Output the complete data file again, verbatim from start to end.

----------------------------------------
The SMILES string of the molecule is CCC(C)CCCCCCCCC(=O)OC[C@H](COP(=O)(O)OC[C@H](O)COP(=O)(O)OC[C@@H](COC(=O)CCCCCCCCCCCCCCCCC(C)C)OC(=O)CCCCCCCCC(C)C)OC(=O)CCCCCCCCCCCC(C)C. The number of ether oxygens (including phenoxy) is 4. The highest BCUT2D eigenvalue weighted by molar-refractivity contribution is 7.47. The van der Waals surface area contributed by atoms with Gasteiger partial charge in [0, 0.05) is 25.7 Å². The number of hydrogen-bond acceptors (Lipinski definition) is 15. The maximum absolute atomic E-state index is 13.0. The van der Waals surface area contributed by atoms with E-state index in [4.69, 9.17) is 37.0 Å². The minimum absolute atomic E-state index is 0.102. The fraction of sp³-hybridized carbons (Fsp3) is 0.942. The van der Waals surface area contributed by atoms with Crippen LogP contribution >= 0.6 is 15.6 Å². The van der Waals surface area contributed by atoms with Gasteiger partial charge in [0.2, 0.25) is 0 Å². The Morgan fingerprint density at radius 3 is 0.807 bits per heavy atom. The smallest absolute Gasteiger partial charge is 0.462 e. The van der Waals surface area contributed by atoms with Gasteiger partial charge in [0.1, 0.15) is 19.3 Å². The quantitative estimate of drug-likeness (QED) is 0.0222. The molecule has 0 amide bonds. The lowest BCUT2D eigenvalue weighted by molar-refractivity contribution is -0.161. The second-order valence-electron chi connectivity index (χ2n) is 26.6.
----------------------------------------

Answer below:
The SMILES string of the molecule is CCC(C)CCCCCCCCC(=O)OC[C@H](COP(=O)(O)OC[C@H](O)COP(=O)(O)OC[C@@H](COC(=O)CCCCCCCCCCCCCCCCC(C)C)OC(=O)CCCCCCCCC(C)C)OC(=O)CCCCCCCCCCCC(C)C. The number of ether oxygens (including phenoxy) is 4. The highest BCUT2D eigenvalue weighted by molar-refractivity contribution is 7.47. The van der Waals surface area contributed by atoms with Gasteiger partial charge in [0, 0.05) is 25.7 Å². The number of hydrogen-bond acceptors (Lipinski definition) is 15. The maximum absolute atomic E-state index is 13.0. The van der Waals surface area contributed by atoms with E-state index in [4.69, 9.17) is 37.0 Å². The minimum absolute atomic E-state index is 0.102. The fraction of sp³-hybridized carbons (Fsp3) is 0.942. The van der Waals surface area contributed by atoms with Crippen LogP contribution >= 0.6 is 15.6 Å². The van der Waals surface area contributed by atoms with Gasteiger partial charge in [0.2, 0.25) is 0 Å². The Morgan fingerprint density at radius 3 is 0.807 bits per heavy atom. The smallest absolute Gasteiger partial charge is 0.462 e. The van der Waals surface area contributed by atoms with Gasteiger partial charge in [0.1, 0.15) is 19.3 Å². The quantitative estimate of drug-likeness (QED) is 0.0222. The molecule has 0 amide bonds. The lowest BCUT2D eigenvalue weighted by molar-refractivity contribution is -0.161. The second-order valence-electron chi connectivity index (χ2n) is 26.6.